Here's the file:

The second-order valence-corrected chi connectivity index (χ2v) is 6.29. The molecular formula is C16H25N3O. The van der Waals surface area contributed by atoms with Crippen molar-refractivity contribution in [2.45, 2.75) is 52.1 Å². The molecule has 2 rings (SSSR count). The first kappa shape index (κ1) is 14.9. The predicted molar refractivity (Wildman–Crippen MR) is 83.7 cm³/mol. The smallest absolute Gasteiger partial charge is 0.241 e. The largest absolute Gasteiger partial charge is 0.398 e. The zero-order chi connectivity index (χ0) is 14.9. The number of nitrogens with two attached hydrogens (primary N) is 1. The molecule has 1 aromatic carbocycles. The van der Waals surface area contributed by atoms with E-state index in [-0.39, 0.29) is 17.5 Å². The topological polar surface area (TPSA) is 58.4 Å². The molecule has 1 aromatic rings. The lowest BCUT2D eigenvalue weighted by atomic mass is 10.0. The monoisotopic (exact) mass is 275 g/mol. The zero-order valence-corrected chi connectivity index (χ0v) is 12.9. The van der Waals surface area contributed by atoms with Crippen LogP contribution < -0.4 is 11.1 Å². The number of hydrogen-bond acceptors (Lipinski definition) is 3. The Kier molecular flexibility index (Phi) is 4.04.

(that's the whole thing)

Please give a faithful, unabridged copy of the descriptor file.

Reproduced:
The second-order valence-corrected chi connectivity index (χ2v) is 6.29. The molecular formula is C16H25N3O. The van der Waals surface area contributed by atoms with Crippen molar-refractivity contribution in [2.45, 2.75) is 52.1 Å². The molecule has 2 rings (SSSR count). The first kappa shape index (κ1) is 14.9. The predicted molar refractivity (Wildman–Crippen MR) is 83.7 cm³/mol. The smallest absolute Gasteiger partial charge is 0.241 e. The largest absolute Gasteiger partial charge is 0.398 e. The zero-order chi connectivity index (χ0) is 14.9. The number of nitrogens with two attached hydrogens (primary N) is 1. The molecule has 1 aromatic carbocycles. The van der Waals surface area contributed by atoms with E-state index in [-0.39, 0.29) is 17.5 Å². The topological polar surface area (TPSA) is 58.4 Å². The molecule has 1 aromatic rings. The lowest BCUT2D eigenvalue weighted by atomic mass is 10.0. The monoisotopic (exact) mass is 275 g/mol. The zero-order valence-corrected chi connectivity index (χ0v) is 12.9. The van der Waals surface area contributed by atoms with Crippen LogP contribution < -0.4 is 11.1 Å². The number of hydrogen-bond acceptors (Lipinski definition) is 3. The Kier molecular flexibility index (Phi) is 4.04.